Additionally, Henson notes that the radiation exposure from a PET scan is a fraction of that produced by a single photon emission computed tomography (CT) study, while accuracy is enhanced and the number of unnecessary cardiac catheterizations is reduced.

These PET/CT tests are all performed sequentially:

  • an “at rest” CT for attenuation correction
  • a PET scan following injection of Rubidium-82
  • injection of a pharmacologic stressor
  • PET stress acquisition, and
  • a second attenuation correction with CT after the stress PET is acquired.

This sequence generally takes between 35 and 40 minutes to complete.One of their technical concerns involves misregistration of the images if motion occurs. “Not only is there a potential for patient movement, but there also can be hemodynamic changes that affect the position of the diaphragm.”

The radiopharmaceuticals used in cardiac imaging are different than the fluorodeoxyglucose (FDG) used for oncology. Cardiac PET scans usually employ Rubidium-82 because it is related to potassium used by the muscles of the heart. “Because it is a potassium analog, you get less interference from the isotope in other organs or the diaphragm.”To perform these scans, the institution must have access to a Rubidium generator, which means they must either have the volume of patients to support the costs, or share the generator with another institution or other clinicians. A Rubidium generator can be used for 28 days.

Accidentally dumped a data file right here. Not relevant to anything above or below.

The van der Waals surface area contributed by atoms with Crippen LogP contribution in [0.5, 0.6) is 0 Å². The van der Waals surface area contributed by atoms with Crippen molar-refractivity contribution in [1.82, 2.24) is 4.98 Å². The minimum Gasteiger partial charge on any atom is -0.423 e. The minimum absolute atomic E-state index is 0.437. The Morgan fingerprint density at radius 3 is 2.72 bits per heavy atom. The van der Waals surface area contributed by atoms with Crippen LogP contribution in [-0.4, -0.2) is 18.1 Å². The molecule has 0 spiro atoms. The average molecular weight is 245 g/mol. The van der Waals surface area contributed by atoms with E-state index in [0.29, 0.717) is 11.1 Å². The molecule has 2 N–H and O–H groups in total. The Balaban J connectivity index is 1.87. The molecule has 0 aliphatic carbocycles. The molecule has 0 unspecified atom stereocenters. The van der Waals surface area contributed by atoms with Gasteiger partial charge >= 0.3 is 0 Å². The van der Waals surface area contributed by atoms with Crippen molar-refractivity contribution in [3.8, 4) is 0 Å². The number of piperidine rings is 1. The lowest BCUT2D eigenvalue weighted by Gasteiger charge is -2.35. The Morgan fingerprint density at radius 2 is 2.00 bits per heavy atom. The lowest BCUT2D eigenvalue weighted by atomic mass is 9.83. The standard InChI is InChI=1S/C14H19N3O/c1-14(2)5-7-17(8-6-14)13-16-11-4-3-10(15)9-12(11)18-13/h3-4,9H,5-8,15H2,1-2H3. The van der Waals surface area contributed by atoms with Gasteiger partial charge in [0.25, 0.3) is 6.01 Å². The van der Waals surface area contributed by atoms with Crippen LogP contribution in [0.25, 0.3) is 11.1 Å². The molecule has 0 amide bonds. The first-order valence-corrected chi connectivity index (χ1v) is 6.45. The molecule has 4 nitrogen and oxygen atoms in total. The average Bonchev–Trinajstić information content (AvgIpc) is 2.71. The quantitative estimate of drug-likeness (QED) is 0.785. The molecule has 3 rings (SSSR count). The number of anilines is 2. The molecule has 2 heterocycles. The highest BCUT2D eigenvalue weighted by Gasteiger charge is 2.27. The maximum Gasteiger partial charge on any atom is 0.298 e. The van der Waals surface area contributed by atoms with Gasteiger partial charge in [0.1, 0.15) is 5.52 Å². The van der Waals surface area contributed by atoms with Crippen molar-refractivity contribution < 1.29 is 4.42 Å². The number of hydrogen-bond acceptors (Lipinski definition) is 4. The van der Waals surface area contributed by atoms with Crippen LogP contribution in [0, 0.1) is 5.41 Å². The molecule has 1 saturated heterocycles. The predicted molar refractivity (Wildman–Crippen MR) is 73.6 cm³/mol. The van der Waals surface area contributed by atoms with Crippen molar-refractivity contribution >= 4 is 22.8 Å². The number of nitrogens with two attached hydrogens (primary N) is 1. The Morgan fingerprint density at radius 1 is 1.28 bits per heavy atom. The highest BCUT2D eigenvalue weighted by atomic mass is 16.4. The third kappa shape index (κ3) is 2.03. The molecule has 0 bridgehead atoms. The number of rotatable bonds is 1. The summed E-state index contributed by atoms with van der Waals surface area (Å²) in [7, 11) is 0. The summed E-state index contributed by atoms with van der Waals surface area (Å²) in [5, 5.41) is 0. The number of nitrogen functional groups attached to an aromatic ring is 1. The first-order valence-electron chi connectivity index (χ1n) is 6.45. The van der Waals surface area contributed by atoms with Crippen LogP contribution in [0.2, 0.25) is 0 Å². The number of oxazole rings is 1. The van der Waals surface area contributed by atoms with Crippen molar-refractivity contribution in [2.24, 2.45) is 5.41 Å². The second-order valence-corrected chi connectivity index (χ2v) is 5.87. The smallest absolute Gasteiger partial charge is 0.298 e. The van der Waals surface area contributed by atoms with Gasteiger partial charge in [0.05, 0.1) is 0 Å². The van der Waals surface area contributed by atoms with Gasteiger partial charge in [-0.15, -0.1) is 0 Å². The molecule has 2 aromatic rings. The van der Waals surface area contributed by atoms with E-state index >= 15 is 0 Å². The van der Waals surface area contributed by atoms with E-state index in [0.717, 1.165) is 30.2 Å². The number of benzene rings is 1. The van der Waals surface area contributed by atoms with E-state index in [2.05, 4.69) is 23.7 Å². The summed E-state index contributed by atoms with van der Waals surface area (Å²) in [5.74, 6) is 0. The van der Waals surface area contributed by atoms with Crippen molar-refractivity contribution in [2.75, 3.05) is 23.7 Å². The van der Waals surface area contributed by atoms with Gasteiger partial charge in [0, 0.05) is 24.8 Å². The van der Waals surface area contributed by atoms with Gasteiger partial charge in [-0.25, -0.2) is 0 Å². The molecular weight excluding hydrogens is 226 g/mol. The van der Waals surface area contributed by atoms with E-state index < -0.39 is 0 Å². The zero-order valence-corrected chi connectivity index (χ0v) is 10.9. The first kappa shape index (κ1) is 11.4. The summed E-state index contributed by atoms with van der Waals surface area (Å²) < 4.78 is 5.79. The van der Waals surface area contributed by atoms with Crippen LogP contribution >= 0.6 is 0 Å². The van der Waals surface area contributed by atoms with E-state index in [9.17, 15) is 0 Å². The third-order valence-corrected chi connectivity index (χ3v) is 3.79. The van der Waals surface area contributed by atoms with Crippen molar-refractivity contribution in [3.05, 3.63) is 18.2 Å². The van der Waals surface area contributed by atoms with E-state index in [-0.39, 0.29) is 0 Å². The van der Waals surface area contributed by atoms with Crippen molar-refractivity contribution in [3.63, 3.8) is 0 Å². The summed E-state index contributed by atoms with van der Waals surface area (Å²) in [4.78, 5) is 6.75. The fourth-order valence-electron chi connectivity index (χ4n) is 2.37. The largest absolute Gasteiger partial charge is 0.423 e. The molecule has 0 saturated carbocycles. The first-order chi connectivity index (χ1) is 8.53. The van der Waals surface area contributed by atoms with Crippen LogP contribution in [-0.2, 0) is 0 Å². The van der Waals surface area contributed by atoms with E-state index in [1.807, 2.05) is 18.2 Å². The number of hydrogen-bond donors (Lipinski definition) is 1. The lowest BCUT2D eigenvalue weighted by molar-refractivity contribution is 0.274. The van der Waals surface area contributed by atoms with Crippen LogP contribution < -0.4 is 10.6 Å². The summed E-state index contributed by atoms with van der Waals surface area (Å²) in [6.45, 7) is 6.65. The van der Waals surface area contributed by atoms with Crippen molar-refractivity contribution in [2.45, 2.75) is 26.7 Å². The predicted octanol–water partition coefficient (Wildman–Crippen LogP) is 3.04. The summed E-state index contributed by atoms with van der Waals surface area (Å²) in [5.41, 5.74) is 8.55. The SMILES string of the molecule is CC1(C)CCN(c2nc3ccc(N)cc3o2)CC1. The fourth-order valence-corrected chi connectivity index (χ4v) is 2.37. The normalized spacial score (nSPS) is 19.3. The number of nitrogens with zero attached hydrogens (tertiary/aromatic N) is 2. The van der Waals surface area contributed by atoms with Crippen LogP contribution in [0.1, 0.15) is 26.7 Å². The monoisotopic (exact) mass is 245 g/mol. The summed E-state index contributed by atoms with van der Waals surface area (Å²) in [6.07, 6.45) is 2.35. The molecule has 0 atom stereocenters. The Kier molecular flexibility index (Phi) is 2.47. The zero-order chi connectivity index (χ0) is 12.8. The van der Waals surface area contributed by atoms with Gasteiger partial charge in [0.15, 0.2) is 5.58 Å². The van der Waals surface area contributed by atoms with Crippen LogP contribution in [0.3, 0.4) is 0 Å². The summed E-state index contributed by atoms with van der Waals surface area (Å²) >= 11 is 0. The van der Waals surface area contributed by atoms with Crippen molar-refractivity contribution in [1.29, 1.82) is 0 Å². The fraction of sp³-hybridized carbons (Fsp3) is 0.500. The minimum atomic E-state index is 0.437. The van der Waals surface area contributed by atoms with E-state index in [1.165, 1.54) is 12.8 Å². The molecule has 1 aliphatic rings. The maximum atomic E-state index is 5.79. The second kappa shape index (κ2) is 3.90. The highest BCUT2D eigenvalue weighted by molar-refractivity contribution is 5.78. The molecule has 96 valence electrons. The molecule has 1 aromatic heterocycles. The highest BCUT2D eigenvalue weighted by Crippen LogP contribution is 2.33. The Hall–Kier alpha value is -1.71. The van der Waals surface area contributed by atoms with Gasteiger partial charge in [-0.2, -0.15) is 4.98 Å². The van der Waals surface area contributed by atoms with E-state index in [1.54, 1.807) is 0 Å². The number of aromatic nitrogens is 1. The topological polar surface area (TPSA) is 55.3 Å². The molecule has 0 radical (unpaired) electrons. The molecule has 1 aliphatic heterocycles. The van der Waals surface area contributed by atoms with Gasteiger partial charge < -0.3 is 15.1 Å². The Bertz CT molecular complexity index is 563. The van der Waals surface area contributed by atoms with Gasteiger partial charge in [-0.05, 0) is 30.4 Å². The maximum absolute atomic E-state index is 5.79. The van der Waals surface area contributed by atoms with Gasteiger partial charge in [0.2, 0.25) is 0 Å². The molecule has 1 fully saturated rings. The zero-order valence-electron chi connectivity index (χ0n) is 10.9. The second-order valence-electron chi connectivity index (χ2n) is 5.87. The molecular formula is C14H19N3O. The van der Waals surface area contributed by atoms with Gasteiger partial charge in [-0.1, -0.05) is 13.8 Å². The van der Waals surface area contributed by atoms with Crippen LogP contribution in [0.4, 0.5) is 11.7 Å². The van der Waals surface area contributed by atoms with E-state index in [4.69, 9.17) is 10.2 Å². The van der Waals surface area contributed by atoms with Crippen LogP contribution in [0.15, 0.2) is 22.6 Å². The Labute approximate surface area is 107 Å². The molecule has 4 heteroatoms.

How you slice it



As health centers install PET/CT scanners with multidetector CT components, the increased slice count offers improved spatial resolution of anatomic structures beneficial to diagnostic activities.